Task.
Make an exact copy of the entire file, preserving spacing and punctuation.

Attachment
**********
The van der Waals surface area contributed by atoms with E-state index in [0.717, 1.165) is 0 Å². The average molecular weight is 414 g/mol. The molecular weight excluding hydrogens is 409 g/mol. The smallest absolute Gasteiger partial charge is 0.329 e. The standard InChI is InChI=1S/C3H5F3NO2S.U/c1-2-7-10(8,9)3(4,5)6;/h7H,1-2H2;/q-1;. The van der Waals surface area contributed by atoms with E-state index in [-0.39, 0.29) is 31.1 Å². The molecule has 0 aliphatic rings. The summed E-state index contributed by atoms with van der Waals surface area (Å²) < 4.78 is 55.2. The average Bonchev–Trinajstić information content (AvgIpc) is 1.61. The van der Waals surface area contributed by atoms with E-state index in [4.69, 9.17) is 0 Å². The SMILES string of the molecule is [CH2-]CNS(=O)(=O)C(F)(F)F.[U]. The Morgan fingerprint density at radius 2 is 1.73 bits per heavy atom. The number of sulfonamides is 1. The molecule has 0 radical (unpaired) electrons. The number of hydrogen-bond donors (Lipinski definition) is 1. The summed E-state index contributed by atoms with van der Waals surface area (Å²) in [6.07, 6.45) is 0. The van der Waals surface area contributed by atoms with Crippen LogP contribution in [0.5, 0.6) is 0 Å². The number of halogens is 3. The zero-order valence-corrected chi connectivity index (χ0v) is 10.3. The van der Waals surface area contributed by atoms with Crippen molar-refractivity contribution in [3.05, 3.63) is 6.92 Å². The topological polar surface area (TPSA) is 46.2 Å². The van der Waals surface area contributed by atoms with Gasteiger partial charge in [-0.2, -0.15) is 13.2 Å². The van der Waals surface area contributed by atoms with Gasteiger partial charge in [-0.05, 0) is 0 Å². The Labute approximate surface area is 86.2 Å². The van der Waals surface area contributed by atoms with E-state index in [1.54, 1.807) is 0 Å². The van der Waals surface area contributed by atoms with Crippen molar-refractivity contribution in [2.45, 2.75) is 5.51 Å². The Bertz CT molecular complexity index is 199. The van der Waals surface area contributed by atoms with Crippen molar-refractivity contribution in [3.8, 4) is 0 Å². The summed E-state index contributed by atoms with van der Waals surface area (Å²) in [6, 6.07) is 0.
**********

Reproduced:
The van der Waals surface area contributed by atoms with E-state index in [0.717, 1.165) is 0 Å². The average molecular weight is 414 g/mol. The molecular weight excluding hydrogens is 409 g/mol. The smallest absolute Gasteiger partial charge is 0.329 e. The standard InChI is InChI=1S/C3H5F3NO2S.U/c1-2-7-10(8,9)3(4,5)6;/h7H,1-2H2;/q-1;. The van der Waals surface area contributed by atoms with E-state index in [-0.39, 0.29) is 31.1 Å². The molecule has 0 aliphatic rings. The summed E-state index contributed by atoms with van der Waals surface area (Å²) < 4.78 is 55.2. The average Bonchev–Trinajstić information content (AvgIpc) is 1.61. The van der Waals surface area contributed by atoms with E-state index in [4.69, 9.17) is 0 Å². The SMILES string of the molecule is [CH2-]CNS(=O)(=O)C(F)(F)F.[U]. The Morgan fingerprint density at radius 2 is 1.73 bits per heavy atom. The number of sulfonamides is 1. The molecule has 0 radical (unpaired) electrons. The number of hydrogen-bond donors (Lipinski definition) is 1. The summed E-state index contributed by atoms with van der Waals surface area (Å²) in [6.07, 6.45) is 0. The van der Waals surface area contributed by atoms with Crippen LogP contribution in [0.5, 0.6) is 0 Å². The number of halogens is 3. The zero-order valence-corrected chi connectivity index (χ0v) is 10.3. The van der Waals surface area contributed by atoms with Crippen molar-refractivity contribution in [3.05, 3.63) is 6.92 Å². The topological polar surface area (TPSA) is 46.2 Å². The van der Waals surface area contributed by atoms with Gasteiger partial charge in [-0.2, -0.15) is 13.2 Å². The van der Waals surface area contributed by atoms with Gasteiger partial charge in [-0.05, 0) is 0 Å². The Labute approximate surface area is 86.2 Å². The van der Waals surface area contributed by atoms with E-state index in [1.54, 1.807) is 0 Å². The van der Waals surface area contributed by atoms with Crippen molar-refractivity contribution in [2.45, 2.75) is 5.51 Å². The Bertz CT molecular complexity index is 199. The van der Waals surface area contributed by atoms with Crippen molar-refractivity contribution in [3.8, 4) is 0 Å². The summed E-state index contributed by atoms with van der Waals surface area (Å²) in [6, 6.07) is 0.